The show will not go on. In a Thursday interview with ESPN, UFC President Dana White said he canceled UFC 249 after officials from the network asked him to stop the pay-per-view event scheduled for April 18.
While sporting leagues and organizations have canceled or postponed events for nearly a month because of the coronavirus pandemic, White remained insistent the fight card would still take place. After the original venue, the Barclays Center in Brooklyn, was ruled out, White looked for another venue both in the US and abroad. Earlier this week, he ultimately settled on the Tachi Palace Casino Resort, a tribal casino in Lemoore, Calif.
The original headline bout – Khabib Nurmagomedov vs. Tony Ferguson – was canceled after Nurmagomedov, the UFC lightweight champion, could not leave his native Russia due to international travel concerns during the global COVID-19 outbreak. Justin Gaethje eventually replaced Nurmagomedov on the card.
Then on Thursday, Rose Namajunas bowed out of her UFC 249 fight against Jessica Andrade. Her manager posted on social media that the American fighter lost two family members to COVID-19.
Later in the day, White said he took a call from “the highest level you can go” at ESPN and The Walt Disney Company. Disney owns the sports network that serves as UFC’s broadcast rights holder.
While the organization was fully prepared to proceed with UFC 249, ESPN has requested the postponement of the event and subsequent bouts until further notice in light of the COVID-19 pandemic,” UFC said in a statement after White’s ESPN interview. “UFC looks forward to resuming the full live events schedule as soon as possible.”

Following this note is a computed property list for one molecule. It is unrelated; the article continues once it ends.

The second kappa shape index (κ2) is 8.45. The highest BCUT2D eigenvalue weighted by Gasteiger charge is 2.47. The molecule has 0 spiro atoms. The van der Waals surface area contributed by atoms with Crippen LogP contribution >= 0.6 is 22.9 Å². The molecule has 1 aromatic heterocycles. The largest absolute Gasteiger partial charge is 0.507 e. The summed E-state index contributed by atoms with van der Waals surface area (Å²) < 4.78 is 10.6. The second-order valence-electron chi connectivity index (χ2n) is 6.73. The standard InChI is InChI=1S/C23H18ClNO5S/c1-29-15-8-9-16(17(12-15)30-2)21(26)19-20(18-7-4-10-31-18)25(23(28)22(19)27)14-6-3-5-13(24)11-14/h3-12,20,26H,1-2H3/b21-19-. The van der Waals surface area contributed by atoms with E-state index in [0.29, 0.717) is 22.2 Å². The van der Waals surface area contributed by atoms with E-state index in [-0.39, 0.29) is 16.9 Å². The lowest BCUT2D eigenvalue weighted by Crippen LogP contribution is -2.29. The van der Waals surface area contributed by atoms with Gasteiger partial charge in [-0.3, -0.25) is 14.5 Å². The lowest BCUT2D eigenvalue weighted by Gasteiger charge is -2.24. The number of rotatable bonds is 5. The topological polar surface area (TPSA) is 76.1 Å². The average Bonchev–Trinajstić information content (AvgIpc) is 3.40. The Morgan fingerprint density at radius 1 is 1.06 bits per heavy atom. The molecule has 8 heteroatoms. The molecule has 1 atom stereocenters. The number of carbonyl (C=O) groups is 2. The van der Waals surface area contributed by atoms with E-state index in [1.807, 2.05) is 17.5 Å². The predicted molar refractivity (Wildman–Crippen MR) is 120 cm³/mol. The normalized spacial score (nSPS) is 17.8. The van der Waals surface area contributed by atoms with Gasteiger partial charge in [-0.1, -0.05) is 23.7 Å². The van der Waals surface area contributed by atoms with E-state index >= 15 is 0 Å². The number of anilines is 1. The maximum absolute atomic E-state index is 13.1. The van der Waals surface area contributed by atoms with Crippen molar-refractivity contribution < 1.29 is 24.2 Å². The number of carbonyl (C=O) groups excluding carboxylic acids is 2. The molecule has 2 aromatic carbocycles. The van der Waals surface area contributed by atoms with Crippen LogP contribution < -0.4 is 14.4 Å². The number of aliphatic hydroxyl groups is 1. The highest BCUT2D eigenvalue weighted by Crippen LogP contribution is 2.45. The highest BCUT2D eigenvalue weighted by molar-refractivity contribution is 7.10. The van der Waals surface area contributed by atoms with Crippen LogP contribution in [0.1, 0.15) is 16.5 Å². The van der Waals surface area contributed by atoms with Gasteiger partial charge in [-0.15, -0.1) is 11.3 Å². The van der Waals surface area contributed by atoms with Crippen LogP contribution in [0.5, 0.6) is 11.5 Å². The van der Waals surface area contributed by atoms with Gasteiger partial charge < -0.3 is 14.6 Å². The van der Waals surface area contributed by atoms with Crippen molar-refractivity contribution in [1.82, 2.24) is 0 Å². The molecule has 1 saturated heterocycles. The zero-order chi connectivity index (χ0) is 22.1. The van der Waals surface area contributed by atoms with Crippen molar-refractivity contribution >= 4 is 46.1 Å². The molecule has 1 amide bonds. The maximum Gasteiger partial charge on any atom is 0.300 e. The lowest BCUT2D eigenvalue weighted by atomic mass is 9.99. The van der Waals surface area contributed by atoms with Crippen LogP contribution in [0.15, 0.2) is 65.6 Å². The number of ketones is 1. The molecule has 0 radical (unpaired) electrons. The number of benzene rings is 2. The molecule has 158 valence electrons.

White told ESPN he would take care of the fighters scheduled to compete. UFC employees also would not face any layoffs.
Many questioned whether the UFC fights should take place because of the coronavirus pandemic. However, sportsbooks in dire need of a major sporting event could have used the event to tide them over while waiting on other major sports to resume.
Report: California Governor Intervenes
White initially settled on Tachi Palace because, as a sovereign tribal location, it could host the card despite the stay-at-home order issued last month by Gov. Gavin Newsom that forced numerous non-essential businesses to close.
However, even the tribal casino itself closed, with the phone greeting informing callers that the closure is due to the state’s order. And on Thursday, the New York Times reported that a 1953 federal law that gave California and five other states jurisdiction over crimes that took place on sovereign tribal land.
The Times reported that Newsom placed a call Disney leaders, who then contacted White.
Neither Newsom’s office nor ESPN responded to Casino.org requests for comment placed prior to the Times report.
Earlier in the day, US Sen. Dianne Feinstein (D-Calif.) urged all parties to cancel the event. In a statement, she noted that holding the fights would tie up precious medical resources during a pandemic. She also felt it sent a message that anyone could disregard pandemic orders and potentially allow the virus to spread.
“I’m pleased that UFC and the Tachi-Yokut Tribe canceled the upcoming event at the Tachi Palace Casino Resort,” Feinstein said in a statement after White’s announcement. “Now is the time to be particularly vigilant as we continue to fight this deadly virus.”
‘Fight Island is Real!’
White did not give a timeframe for when fights would resume. However, he told ESPN that UFC would become the first sporting organization to return after the COVID-19 outbreak subsides.
That’s not to say, though, he’s still not working on ways to make fights happen. That includes working on a private island to hold fights involving the circuit’s international combatants.
“Fight Island is real!” he told ESPN. “It’s a real thing. The infrastructure’s being built right now, and that’s really going to happen. It will be on ESPN.”
The island had been a rumored location for UFC 249.
White also thanked Tachi Palace officials for sticking with the organization. He promised to bring a major event to the casino 40 miles south of Fresno as a reward.